David Nance Group Made The Most Guitar-Shreddiest Indie Rock Record Of The Year

Cultural Critic
10.05.18

Andy Lachance

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For most of his life, David Nance has lived in Nebraska. He was born and raised smack dab in the middle of the state, and then as an adult moved east to Omaha. In his 20s, however, the 30-year-old singer-songwriter took a temporary detour, following his wife out to Los Angeles for a few years. It did not go well.

“I met small pockets of musicians, but for the most part what I saw made me embarrassed to be a musician, frankly,” Nance tells me. At the time, he was working 60 hours at a regular job to help pay the couple’s expensive monthly local rent, and recording music by himself in a closet.

“I don’t mean to f*cking judge,” he quickly adds. “What do I know? Those people were just pursuing happiness, and I’m the curmudgeon just working all the time. These people are happy. Like, f*ck me, you know?”

By the way, Nance and his wife ended up moving back to Omaha. So the story, as far as he’s concerned, has a happy ending. But even if he had stayed in California, the Midwestern sensibility inherent in his music and overall personality would’ve likely remained. You can hear it in the contradictory mix of self-deprecation and anti-elitist disdain that comes out when he talks about California. And it definitely also comes across on his latest album, Peaced And Slightly Pulverized, a galvanizing collection of lumbering, guitar solo-heavy numbers that sound like classic-rock radio being pushed deep into the red by recreational drunks wailing away in a basement.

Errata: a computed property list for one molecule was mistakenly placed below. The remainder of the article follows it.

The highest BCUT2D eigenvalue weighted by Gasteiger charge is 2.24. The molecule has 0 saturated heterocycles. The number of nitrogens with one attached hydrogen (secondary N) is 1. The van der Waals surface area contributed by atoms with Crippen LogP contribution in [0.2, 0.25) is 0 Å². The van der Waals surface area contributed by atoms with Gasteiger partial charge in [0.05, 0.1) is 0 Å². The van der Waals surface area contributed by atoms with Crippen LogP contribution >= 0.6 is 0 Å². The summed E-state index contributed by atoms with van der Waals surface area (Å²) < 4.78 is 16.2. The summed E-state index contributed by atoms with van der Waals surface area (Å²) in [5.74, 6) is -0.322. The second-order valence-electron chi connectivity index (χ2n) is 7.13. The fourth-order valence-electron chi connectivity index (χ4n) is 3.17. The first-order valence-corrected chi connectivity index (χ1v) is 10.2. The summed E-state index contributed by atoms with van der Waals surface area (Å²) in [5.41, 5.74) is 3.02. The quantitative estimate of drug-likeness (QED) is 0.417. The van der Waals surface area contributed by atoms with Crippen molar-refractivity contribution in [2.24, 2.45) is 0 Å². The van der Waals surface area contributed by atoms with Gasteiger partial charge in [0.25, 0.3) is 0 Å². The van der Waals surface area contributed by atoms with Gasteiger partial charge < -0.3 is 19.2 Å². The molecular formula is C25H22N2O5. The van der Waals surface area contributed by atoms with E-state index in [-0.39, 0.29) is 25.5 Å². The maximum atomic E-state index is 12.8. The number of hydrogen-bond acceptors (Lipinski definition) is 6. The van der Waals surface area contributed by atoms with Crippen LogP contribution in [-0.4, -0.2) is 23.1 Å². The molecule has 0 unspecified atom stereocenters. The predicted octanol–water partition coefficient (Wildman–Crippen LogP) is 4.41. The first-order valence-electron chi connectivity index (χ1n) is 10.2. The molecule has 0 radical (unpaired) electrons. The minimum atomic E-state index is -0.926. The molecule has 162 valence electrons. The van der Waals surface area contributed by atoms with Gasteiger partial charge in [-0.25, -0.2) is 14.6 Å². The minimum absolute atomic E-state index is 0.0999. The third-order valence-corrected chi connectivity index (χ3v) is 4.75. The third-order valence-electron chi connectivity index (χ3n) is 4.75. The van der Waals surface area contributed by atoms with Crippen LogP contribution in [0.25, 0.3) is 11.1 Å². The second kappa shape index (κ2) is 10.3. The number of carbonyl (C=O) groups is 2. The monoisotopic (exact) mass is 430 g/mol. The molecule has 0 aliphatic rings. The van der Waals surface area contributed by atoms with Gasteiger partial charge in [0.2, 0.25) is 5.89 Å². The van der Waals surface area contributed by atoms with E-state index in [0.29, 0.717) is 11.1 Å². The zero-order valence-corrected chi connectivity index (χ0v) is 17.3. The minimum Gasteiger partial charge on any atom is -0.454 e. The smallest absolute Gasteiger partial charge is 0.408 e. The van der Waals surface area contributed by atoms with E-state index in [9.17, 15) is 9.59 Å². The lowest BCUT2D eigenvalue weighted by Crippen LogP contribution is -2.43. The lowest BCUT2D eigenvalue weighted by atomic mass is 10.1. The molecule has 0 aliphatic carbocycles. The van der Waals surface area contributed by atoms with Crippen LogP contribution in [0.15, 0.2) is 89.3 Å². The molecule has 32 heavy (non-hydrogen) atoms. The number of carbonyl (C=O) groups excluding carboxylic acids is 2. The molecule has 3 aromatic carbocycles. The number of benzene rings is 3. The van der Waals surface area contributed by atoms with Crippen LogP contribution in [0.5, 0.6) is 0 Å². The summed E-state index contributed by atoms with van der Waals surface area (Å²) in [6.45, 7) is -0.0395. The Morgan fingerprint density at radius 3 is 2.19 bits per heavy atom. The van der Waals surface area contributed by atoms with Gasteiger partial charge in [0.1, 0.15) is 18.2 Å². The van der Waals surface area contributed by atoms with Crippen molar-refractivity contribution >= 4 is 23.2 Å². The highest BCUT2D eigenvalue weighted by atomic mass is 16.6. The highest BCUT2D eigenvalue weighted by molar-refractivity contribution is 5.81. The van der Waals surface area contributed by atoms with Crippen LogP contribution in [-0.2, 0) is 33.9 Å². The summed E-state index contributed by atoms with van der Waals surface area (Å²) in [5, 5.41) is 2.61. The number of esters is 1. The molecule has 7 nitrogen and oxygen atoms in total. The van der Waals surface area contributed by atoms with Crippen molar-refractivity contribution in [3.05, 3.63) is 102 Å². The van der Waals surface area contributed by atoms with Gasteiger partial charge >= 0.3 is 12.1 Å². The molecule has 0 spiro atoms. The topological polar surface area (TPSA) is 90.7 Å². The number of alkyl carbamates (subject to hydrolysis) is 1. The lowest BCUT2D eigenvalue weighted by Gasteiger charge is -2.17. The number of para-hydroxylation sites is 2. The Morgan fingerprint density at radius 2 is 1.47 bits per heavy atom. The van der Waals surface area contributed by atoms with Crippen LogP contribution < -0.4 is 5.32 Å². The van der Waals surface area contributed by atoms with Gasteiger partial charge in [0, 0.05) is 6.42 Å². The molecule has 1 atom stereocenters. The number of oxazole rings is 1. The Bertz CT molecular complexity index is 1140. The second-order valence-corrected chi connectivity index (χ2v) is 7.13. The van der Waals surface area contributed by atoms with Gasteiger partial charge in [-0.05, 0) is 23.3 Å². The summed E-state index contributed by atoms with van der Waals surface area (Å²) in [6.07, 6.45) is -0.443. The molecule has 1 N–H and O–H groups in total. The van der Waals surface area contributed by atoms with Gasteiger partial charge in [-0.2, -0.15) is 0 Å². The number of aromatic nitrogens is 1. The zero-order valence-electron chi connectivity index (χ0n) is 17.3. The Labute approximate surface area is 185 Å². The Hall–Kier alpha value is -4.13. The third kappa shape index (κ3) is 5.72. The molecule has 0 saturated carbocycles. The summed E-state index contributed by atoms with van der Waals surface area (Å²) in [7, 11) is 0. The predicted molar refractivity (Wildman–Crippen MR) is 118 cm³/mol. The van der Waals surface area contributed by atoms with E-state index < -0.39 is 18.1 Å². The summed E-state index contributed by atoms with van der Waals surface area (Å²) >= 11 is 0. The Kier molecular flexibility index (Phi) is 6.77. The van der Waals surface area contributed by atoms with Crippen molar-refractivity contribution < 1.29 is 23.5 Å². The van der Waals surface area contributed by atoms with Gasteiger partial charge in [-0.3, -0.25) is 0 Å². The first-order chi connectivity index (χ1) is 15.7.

The references points are obvious: Mid-’70s Neil Young, revivalist garage-rock outfits like the Cramps and the Oblivians, and scores of lo-fi Velvet Underground bootlegs that stretch jam-oriented showcases like “Sister Ray” to the breaking point. To Nance’s credit, he approaches this well-trod ground with shrewd irreverence and a prankster’s insouciance. While Nance has been making fitfully distributed records since high school, his initial claim to fame was a series of radically reimagined “covers” of classic albums like The Beatles’ For Sale, The Rolling Stones’ Goat’s Head Soup, Lou Reed’s Berlin, and Doug Sahm’s Doug Sahm and Band, many of which are still available on Bandcamp.

Nance’s versions sound nothing like the originals. If he didn’t like a particular lyric or riff, he simply wrote his own. (He cites Pussy Galore’s provocative 1986 noise-rock redux of The Stones’ Exile On Main St. as inspiration.) On his own albums, Nance similarly drenches sturdy and anthemic songs in layers of screeching feedback and devil-may-care mayhem. For Peaced and Slightly Pulverized, however, Nance more or less plays it straight, allowing his meandering arena-rock tunes to sound as huge as they possibly can. (The record is credited to the David Nance Group, an acknowledgment of its band-oriented sound.)

I spoke with Nance about growing up in Nebraska, the influence of Neil Young and Pussy Galore, and why he embraced sounding like a “cliché” rocker.

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